Posted by: Lisa Hill | November 21, 2018

2018 Non-fiction November: Book pairing

It has taken me forever to come up with a book pairing for Non-fiction November, but I’ve finally done it:)

The meme is jointly hosted this year by Katie (Doing Dewey), Lory (Emerald City Book Review), Sarah (Sarah’s Book Shelves), Rachel (Hibernator’s Library) and Julz (Julz Reads). The pairing involves matching a non-fiction book with a fiction one…

*drum roll*

Both books feature the iconic Sydney Opera House, but in entirely different ways. Kristina Olsson’s exquisite new novel Shell (which I reviewed late last month) is a perfect match for The House, the dramatic story of the Sydney Opera House and the people who made it, by Helen Pitt. I haven’t read this book yet, but I’ve seen handsome reviews about it.  This is the blurb:

The best-loved building in Australia nearly didn’t get off the drawing board. When it did, the lives of everyone involved in its construction were utterly changed: some for the better, many for the worse.

Helen Pitt tells the stories of the people behind the magnificent white sails of the Sydney Opera House. From the famous conductor and state premier who conceived the project; to the two architects whose lives were so tragically intertwined; to the workers and engineers; to the people of Sydney, who were alternately beguiled and horrified as the drama unfolded over two decades.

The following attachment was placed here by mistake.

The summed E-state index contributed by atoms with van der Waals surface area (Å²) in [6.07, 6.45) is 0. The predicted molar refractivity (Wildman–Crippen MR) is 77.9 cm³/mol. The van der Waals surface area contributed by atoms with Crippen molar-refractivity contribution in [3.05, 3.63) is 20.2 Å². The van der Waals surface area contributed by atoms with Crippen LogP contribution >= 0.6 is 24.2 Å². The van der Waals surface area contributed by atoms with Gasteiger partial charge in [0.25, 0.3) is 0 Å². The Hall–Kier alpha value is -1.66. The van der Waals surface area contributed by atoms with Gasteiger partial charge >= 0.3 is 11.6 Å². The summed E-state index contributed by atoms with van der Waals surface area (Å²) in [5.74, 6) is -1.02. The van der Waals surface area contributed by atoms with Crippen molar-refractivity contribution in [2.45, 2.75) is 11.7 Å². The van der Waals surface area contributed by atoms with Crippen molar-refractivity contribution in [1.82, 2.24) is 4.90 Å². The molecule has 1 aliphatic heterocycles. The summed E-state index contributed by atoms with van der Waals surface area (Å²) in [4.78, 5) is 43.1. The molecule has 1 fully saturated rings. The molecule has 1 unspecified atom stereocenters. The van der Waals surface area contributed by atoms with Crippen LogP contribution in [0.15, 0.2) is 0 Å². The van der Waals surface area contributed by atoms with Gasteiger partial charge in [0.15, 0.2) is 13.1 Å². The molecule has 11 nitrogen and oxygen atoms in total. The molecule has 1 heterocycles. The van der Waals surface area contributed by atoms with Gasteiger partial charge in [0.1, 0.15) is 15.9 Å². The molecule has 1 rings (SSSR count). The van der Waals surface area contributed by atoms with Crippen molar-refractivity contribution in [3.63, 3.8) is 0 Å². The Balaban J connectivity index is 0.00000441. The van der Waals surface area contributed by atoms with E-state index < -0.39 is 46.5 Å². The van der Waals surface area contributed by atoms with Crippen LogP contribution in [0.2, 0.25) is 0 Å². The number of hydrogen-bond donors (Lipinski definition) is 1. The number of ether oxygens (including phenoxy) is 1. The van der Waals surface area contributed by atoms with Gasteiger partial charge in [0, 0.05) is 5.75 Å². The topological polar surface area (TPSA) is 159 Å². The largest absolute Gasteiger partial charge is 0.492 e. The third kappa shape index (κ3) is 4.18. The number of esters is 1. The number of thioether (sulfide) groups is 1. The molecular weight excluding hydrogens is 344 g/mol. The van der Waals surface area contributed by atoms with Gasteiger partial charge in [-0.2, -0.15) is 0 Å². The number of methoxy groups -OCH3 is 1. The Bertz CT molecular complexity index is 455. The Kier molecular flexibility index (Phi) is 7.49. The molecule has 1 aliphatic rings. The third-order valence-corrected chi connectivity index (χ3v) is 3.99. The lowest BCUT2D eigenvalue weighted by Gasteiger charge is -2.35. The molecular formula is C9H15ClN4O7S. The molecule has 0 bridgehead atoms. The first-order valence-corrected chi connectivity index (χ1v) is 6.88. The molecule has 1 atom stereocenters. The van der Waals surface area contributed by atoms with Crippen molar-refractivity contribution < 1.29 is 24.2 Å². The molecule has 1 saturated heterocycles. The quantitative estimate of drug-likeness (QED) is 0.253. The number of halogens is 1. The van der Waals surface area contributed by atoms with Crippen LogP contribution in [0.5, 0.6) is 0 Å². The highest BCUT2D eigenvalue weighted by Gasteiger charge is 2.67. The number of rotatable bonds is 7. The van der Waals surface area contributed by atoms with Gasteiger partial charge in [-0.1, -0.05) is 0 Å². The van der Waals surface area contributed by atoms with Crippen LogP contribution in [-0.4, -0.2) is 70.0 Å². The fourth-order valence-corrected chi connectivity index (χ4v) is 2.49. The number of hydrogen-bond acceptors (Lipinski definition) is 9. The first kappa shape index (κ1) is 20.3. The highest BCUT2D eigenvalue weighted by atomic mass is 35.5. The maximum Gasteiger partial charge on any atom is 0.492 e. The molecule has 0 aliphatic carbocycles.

With access to diaries, letters, and classified records, as well as her own interviews with people involved in the project, Helen Pitt reveals the intimate back story of the building that turned Sydney into an international city. It is a tale worthy of Shakespeare himself.

The cover of Olsson’s novel signals its different emphasis: the image of the opera house swept by the winds of the Red Centre suggests that matters are not clear-cut.  Shell explores the era, a time when Australia was not ready for ambitious architecture yet only too ready to follow the US into the disastrous Vietnam War.  The story shows how women’s ambitions were crushed in the 1960s, and how conservative forces suppressed the fledgling anti-war movement in Australia, though they were not to know how it would rise and change nation’s culture.  At a deeper level the novel is also a meditation on ideas about beauty in public spaces and the built environment, about the cultural contribution made by immigrants and everyday workers,  and whether Australia’s sorry genesis in the dispossession of its Indigenous people makes us hesitant to lay claim to the land on which the icon was built.